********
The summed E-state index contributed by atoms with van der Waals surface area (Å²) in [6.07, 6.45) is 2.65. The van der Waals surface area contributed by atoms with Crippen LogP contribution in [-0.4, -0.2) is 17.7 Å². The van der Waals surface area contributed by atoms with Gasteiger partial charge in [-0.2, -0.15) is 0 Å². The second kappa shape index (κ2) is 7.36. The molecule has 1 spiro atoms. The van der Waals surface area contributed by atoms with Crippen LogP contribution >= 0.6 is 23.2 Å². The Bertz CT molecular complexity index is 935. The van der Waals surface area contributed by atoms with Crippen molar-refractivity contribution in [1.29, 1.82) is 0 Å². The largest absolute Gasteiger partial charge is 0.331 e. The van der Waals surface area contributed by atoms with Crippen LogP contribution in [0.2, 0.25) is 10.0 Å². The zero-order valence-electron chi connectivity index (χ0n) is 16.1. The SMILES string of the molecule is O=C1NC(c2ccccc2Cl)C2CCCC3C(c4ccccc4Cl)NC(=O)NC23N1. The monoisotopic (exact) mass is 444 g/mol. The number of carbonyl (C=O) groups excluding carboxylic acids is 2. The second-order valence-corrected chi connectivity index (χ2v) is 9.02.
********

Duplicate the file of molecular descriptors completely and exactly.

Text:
The summed E-state index contributed by atoms with van der Waals surface area (Å²) in [6.07, 6.45) is 2.65. The van der Waals surface area contributed by atoms with Crippen LogP contribution in [-0.4, -0.2) is 17.7 Å². The van der Waals surface area contributed by atoms with Gasteiger partial charge in [-0.2, -0.15) is 0 Å². The second kappa shape index (κ2) is 7.36. The molecule has 1 spiro atoms. The van der Waals surface area contributed by atoms with Crippen LogP contribution >= 0.6 is 23.2 Å². The Bertz CT molecular complexity index is 935. The van der Waals surface area contributed by atoms with Crippen molar-refractivity contribution in [1.29, 1.82) is 0 Å². The largest absolute Gasteiger partial charge is 0.331 e. The van der Waals surface area contributed by atoms with Crippen LogP contribution in [0.2, 0.25) is 10.0 Å². The zero-order valence-electron chi connectivity index (χ0n) is 16.1. The SMILES string of the molecule is O=C1NC(c2ccccc2Cl)C2CCCC3C(c4ccccc4Cl)NC(=O)NC23N1. The monoisotopic (exact) mass is 444 g/mol. The number of carbonyl (C=O) groups excluding carboxylic acids is 2. The second-order valence-corrected chi connectivity index (χ2v) is 9.02.